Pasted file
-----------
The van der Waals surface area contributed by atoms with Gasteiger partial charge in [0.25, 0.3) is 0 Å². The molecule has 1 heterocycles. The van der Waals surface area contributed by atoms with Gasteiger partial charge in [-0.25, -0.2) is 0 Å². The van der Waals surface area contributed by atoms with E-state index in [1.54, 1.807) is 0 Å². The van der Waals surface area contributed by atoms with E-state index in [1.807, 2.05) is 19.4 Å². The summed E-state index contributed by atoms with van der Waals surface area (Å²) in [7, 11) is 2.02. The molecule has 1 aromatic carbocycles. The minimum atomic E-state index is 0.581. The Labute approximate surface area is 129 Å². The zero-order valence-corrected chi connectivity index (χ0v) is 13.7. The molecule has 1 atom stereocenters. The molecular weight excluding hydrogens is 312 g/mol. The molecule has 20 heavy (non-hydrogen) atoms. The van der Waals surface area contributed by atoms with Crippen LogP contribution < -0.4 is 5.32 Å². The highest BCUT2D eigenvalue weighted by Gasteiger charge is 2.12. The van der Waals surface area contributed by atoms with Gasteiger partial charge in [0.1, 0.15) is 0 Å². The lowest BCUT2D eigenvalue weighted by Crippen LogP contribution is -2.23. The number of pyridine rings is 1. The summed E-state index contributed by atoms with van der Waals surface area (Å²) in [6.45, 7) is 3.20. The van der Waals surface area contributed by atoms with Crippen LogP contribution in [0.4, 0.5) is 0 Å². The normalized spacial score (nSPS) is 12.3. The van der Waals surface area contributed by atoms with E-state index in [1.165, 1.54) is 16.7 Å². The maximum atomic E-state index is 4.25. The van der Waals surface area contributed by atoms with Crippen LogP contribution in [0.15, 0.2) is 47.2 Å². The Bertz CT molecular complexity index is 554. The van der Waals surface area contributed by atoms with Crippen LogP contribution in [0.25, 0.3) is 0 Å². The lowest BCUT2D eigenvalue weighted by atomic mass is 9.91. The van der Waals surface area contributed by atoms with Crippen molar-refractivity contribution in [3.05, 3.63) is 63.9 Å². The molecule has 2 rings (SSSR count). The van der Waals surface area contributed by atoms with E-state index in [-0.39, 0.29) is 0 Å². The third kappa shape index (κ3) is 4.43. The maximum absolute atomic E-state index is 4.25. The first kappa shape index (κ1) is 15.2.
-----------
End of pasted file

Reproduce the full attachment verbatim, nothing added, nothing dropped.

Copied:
The van der Waals surface area contributed by atoms with Gasteiger partial charge in [0.25, 0.3) is 0 Å². The molecule has 1 heterocycles. The van der Waals surface area contributed by atoms with Gasteiger partial charge in [-0.25, -0.2) is 0 Å². The van der Waals surface area contributed by atoms with E-state index in [1.54, 1.807) is 0 Å². The van der Waals surface area contributed by atoms with E-state index in [1.807, 2.05) is 19.4 Å². The summed E-state index contributed by atoms with van der Waals surface area (Å²) in [7, 11) is 2.02. The molecule has 1 aromatic carbocycles. The minimum atomic E-state index is 0.581. The Labute approximate surface area is 129 Å². The zero-order valence-corrected chi connectivity index (χ0v) is 13.7. The molecule has 1 atom stereocenters. The molecular weight excluding hydrogens is 312 g/mol. The molecule has 20 heavy (non-hydrogen) atoms. The van der Waals surface area contributed by atoms with Crippen LogP contribution < -0.4 is 5.32 Å². The highest BCUT2D eigenvalue weighted by Gasteiger charge is 2.12. The van der Waals surface area contributed by atoms with Gasteiger partial charge in [0.1, 0.15) is 0 Å². The lowest BCUT2D eigenvalue weighted by Crippen LogP contribution is -2.23. The number of pyridine rings is 1. The summed E-state index contributed by atoms with van der Waals surface area (Å²) in [6.45, 7) is 3.20. The van der Waals surface area contributed by atoms with Crippen LogP contribution in [0.4, 0.5) is 0 Å². The normalized spacial score (nSPS) is 12.3. The van der Waals surface area contributed by atoms with E-state index in [1.165, 1.54) is 16.7 Å². The maximum atomic E-state index is 4.25. The van der Waals surface area contributed by atoms with Crippen LogP contribution in [0.15, 0.2) is 47.2 Å². The Bertz CT molecular complexity index is 554. The van der Waals surface area contributed by atoms with Crippen LogP contribution in [0.25, 0.3) is 0 Å². The lowest BCUT2D eigenvalue weighted by atomic mass is 9.91. The van der Waals surface area contributed by atoms with Crippen molar-refractivity contribution in [3.05, 3.63) is 63.9 Å². The molecule has 2 rings (SSSR count). The van der Waals surface area contributed by atoms with E-state index in [-0.39, 0.29) is 0 Å². The third kappa shape index (κ3) is 4.43. The maximum absolute atomic E-state index is 4.25. The first kappa shape index (κ1) is 15.2.